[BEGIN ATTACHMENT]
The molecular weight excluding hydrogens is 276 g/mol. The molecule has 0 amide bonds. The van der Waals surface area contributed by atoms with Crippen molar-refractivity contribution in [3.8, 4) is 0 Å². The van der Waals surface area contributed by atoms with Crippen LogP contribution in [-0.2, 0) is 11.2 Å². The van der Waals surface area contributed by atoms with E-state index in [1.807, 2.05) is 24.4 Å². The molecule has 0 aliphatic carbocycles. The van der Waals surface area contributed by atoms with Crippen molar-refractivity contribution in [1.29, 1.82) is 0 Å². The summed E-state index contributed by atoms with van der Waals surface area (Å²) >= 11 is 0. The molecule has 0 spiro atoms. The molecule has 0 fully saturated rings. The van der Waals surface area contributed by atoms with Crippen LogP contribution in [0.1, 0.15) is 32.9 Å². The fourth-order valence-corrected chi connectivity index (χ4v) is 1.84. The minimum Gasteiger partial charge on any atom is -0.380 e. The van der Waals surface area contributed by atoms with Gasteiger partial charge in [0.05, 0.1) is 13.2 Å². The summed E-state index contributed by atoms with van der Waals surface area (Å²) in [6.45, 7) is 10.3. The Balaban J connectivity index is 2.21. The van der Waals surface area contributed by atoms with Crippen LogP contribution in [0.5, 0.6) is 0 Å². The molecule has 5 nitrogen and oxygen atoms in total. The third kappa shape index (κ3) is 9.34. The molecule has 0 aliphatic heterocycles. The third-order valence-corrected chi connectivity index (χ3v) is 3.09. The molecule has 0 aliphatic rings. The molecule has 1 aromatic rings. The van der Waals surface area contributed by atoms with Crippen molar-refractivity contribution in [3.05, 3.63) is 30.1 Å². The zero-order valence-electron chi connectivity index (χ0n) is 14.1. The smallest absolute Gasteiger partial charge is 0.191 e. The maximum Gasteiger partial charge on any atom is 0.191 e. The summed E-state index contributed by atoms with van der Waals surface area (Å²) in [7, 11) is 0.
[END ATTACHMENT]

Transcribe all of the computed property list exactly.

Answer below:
The molecular weight excluding hydrogens is 276 g/mol. The molecule has 0 amide bonds. The van der Waals surface area contributed by atoms with Crippen molar-refractivity contribution in [3.8, 4) is 0 Å². The van der Waals surface area contributed by atoms with Crippen LogP contribution in [-0.2, 0) is 11.2 Å². The van der Waals surface area contributed by atoms with E-state index in [1.807, 2.05) is 24.4 Å². The molecule has 0 aliphatic carbocycles. The van der Waals surface area contributed by atoms with Crippen molar-refractivity contribution in [1.29, 1.82) is 0 Å². The summed E-state index contributed by atoms with van der Waals surface area (Å²) >= 11 is 0. The molecule has 0 spiro atoms. The molecule has 0 fully saturated rings. The van der Waals surface area contributed by atoms with Crippen LogP contribution in [0.1, 0.15) is 32.9 Å². The fourth-order valence-corrected chi connectivity index (χ4v) is 1.84. The minimum Gasteiger partial charge on any atom is -0.380 e. The van der Waals surface area contributed by atoms with Gasteiger partial charge in [0.05, 0.1) is 13.2 Å². The summed E-state index contributed by atoms with van der Waals surface area (Å²) in [6.45, 7) is 10.3. The Balaban J connectivity index is 2.21. The van der Waals surface area contributed by atoms with Crippen LogP contribution in [0.5, 0.6) is 0 Å². The molecule has 5 nitrogen and oxygen atoms in total. The third kappa shape index (κ3) is 9.34. The molecule has 0 aliphatic heterocycles. The third-order valence-corrected chi connectivity index (χ3v) is 3.09. The molecule has 0 aliphatic rings. The molecule has 1 aromatic rings. The van der Waals surface area contributed by atoms with Crippen molar-refractivity contribution in [3.05, 3.63) is 30.1 Å². The zero-order valence-electron chi connectivity index (χ0n) is 14.1. The smallest absolute Gasteiger partial charge is 0.191 e. The maximum Gasteiger partial charge on any atom is 0.191 e. The summed E-state index contributed by atoms with van der Waals surface area (Å²) in [7, 11) is 0.